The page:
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Cairo talks on Mideast peace show key players preparing for post-Trump era

The latest meeting appears to be a signal to the new US administration that the Middle East Quartet and the Palestinians are serious about talks based on a multilateral approach.
Foreign Ministers of (L to R) Germany Heiko Maas, Jordan Ayman Safadi, Egypt Sameh Shoukry, and France Jean-Yves Le Drian, hold a joint press conference after a meeting to discuss the Middle East peace process, in the Egyptian capital Cairo, on January 11, 2021. (Photo by Khaled DESOUKI / AFP) (Photo by KHALED DESOUKI/AFP via Getty Images)

Political pundits were initially taken aback by the meeting of the Middle East Quartet — made up of the United States, the United Nations, the European Union and Russia — in Cairo on Monday. After all, the incoming US president has yet to be inaugurated, Israel is holding general elections in March that might see the downfall of Prime Minister Benjamin Netanyahu, and even the Palestinians are poised to have their own elections.

But the meeting in Cairo should be seen as directly tied to these potential leadership changes. The quartet appears to be trying to prepare itself for the post-Donald Trump era, which is expected to see a number of regional changes.

Wadie Abunassar, director of the Haifa-based International Center for Consultations, told Al-Monitor the talks in Cairo are not consequential in and of themselves. He noted, however, that "the meeting might be important as a sounding board for what will happen in the coming years.”

Riyad Mansour, head of the Palestinian delegation to the UN, told Al-Monitor there is hope that the changes that took place in the United States lead us to believe that our idea of a collective approach to world problems can be used in the Palestine context. “Our policy is to have a collective approach in dealing with the Israeli Palestinian conflict. This was reflected in the speech and statements of President [Mahmoud] Abbas at the UN last October.”

Mansour said the Palestinian leader urged the UN secretary-general to prepare for an international peace conference. “The quartet is the first step to return to the collective approach. We don’t want the sole American role in the peace process, which has been disastrous in recent years.” Mansour noted that continuing on the same path that has not brought results would be an exercise in futility. He welcomed the need to expand the quartet. “If the nucleus of the international community is the quartet, we would like to talk about the quartet plus,” he said. Mansour added that the pluses could be Egypt and Jordan in the first instance and anyone else that can make a contribution in the next instance. He said when talks in Annapolis were set, few countries had signed on to join. But within a short period everyone wanted to attend. Fifty countries ended up participating in the peace talks at Annapolis, he said.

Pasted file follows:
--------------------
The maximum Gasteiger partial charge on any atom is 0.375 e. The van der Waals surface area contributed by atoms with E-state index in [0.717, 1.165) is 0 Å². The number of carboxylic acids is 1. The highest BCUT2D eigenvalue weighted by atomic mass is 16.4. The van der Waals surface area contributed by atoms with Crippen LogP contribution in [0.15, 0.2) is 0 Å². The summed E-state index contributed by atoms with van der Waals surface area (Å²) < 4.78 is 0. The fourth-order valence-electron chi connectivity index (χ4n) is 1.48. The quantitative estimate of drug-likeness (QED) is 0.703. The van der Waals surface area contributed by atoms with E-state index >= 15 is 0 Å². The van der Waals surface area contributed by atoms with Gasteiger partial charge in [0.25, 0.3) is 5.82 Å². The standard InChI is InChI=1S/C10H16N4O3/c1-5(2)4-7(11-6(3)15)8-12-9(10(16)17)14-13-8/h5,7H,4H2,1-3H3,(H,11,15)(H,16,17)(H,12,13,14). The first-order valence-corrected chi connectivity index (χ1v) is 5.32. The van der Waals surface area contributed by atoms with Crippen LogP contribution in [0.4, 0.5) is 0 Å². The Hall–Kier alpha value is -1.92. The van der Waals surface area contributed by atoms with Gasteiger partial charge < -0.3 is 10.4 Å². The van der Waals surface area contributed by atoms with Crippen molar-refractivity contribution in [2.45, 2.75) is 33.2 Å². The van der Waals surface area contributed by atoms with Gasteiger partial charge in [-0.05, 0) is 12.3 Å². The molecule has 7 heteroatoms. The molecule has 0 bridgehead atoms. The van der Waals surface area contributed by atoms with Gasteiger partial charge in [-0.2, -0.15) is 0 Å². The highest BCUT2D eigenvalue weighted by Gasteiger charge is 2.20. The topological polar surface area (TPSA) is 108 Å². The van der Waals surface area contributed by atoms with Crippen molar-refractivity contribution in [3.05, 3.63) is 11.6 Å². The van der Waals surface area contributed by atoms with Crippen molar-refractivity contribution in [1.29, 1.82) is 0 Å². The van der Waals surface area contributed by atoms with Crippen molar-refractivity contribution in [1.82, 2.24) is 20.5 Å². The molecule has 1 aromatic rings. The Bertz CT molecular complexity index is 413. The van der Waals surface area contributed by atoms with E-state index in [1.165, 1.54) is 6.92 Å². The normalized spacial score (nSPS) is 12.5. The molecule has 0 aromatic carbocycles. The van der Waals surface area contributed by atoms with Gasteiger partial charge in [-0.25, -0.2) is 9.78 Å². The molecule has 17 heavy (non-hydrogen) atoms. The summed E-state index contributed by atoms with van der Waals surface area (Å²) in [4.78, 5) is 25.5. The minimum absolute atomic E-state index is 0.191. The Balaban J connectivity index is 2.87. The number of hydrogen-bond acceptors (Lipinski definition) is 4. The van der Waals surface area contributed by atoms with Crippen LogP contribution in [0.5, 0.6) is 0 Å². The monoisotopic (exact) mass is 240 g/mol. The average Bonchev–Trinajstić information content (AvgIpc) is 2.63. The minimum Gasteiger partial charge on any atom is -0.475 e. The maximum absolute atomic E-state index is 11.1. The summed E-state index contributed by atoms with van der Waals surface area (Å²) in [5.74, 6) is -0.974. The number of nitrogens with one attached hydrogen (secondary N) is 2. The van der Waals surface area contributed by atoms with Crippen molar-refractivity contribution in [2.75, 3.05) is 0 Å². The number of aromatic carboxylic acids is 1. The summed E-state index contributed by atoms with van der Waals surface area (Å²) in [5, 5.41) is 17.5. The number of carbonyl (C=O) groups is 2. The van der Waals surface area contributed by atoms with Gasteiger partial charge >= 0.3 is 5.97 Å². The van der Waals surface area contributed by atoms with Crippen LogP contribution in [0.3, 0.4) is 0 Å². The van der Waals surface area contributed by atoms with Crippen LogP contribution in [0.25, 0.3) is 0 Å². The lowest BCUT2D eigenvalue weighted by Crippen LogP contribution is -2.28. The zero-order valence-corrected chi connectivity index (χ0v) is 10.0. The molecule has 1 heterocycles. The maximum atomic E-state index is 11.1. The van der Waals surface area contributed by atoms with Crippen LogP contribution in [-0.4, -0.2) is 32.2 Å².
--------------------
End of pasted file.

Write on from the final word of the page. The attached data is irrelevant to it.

The Palestinian UN diplomat said the signals coming from US President-elect Joe Biden's camp have been positive. “I can tell you that the signals from the Biden administration during the election process and since have been positive. They have talked about multilateralism and the return for the role of the UN. All these signs of a collective approach in dealing with global issues are welcomed. Just like they are dealing with climate change in a multilateral approach, they need to also deal with the Palestinian-Israeli issue in the same spirit.”

The results of the November US elections have already forced the move of the various political chess pieces. Already even before the quartet meeting took place, Turkey’s president appears to have started his post-Trump plans by trying to improve relations with Israel and some of the Arab states. Turkey sent an ambassador to Tel Aviv In December after an absence of two years, and the Turkish government appears to be extending an olive branch in the way of Egypt and the Gulf states.

Saudi Arabia, expecting a Biden administration rapprochement with Iran, suddenly decided to end the Gulf dispute that witnessed a three-year air and land siege on their tiny Gulf neighbor. The siege was lifted, and the leaders made up with hugs (despite the COVID-19 pandemic) between Saudi Crown Prince Mohammad bin Salman and Qatari Emir Tamim Bin Hamad Al Thani, as well as a personal ride chauffeured by Salman in the historic Saudi town of al-Ula.

The Palestinian split also witnessed sudden movement as the head of the Hamas politburo agreed in writing to the demands of Abbas and the PLO, paving the way for legislative elections to be followed by a national unity government and then presidential elections — all within the coming six months.

Egypt and Qatar, who have been bitter enemies, appear to also be reconciling as Trump’s so-called "favorite dictator" is expecting a less-friendly president in Washington and realizes he needs to mend relations with both Qatar and Turkey both for economic and political reasons.

The quartet had last met in Amman in September; at the time, concern over annexation was high on the agenda. For now, Egypt is telegraphing that the current goal is more directly related to the push for the two-state solution. “The participants will urge the Palestinian and Israeli sides to resume negotiation in order to reach a just and comprehensive political settlement based on the two-state solution,” stated the English-language Egyptian press The Daily News.

The quartet talks taking place in Cairo with the presence of Jordan and Egypt appear to be sending a clear signal to the Biden administration of their willingness and that of the Palestinians for serious talks based on a multilateral approach and not on the singular Trump vision.

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